Here in America, it’s easy to root for start-ups. The idea of a Zuckerberg-like figure toiling away at his desk in the dead of night and ultimately creating a company that’s the envy of the world, fits right into the classic American archetype of the rugged individualist.
And when you span the past two decades, you’ll find, more often than not, that our greatest business success stories aren’t the Warren Buffets or Donald Trumps of the world, but the companies that started out as the “little guy” – Steve Jobs and Wozniak building computers in a California garage, Bill Gates and his band of programmer-misfits sequestered in Redmond – not to mention Twitter, Groupon, and countless others.
But, as these examples indicate, success brings with it problems; problems of scale, problems with flexibility, problems caused by lack of process. And that’s because start-ups can be concerned with the present. And, being rebels by nature, they oftentimes don’t implement project management processes or methodologies because, hey, that’s what the Fortune 500 companies do.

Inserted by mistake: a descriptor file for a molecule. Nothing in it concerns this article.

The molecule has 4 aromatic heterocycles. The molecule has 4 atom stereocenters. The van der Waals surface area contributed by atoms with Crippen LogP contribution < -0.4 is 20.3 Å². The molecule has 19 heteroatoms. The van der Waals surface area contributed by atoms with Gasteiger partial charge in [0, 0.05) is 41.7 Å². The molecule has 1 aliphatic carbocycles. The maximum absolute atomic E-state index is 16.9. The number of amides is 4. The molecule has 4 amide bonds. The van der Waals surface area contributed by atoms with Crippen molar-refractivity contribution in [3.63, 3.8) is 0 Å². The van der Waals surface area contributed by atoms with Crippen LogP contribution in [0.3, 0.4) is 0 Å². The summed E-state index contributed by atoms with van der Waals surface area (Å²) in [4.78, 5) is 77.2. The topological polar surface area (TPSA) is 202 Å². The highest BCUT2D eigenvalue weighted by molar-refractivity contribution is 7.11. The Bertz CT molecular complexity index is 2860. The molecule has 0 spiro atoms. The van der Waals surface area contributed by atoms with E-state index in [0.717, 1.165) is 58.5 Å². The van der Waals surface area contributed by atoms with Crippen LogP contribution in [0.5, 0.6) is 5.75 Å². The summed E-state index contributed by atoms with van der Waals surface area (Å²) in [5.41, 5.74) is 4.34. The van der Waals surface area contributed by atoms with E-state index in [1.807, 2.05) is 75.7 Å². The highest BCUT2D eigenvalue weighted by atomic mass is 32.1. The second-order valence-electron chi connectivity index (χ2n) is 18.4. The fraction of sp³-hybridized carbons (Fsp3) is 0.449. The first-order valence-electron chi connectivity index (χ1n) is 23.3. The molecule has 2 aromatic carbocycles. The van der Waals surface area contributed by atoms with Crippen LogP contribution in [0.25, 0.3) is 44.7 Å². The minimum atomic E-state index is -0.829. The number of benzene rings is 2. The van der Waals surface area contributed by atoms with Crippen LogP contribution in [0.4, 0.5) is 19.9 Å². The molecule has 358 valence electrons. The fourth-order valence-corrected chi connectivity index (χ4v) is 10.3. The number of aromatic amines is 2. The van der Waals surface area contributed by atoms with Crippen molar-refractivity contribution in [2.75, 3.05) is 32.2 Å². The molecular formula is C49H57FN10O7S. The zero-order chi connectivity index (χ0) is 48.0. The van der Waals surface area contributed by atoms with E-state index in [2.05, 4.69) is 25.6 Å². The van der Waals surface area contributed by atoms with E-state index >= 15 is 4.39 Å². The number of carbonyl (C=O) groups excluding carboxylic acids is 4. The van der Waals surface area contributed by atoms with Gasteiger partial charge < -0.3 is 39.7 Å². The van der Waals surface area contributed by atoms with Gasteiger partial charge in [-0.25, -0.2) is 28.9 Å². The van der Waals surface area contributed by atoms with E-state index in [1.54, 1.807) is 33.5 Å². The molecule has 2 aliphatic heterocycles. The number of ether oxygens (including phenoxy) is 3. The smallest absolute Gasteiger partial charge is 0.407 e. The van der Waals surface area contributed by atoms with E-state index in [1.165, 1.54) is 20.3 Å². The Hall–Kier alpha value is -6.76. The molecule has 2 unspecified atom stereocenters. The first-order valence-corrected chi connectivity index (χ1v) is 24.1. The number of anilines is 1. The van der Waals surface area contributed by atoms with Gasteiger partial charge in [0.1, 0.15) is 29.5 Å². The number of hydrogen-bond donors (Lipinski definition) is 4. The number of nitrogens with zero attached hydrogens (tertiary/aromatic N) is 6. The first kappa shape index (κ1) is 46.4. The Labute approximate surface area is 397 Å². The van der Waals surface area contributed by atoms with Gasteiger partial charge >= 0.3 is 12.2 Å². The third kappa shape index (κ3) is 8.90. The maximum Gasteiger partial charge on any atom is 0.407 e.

Yet, at some point, the principles of economics kick in. Workflows must be streamlined, project management methodologies must be implemented, software platforms must be integrated, costs must be cut, and efficiencies must be created. This is where Cohesian comes in: providing agile small business support while enabling start-ups to retain their freewheeling, renegade spirit.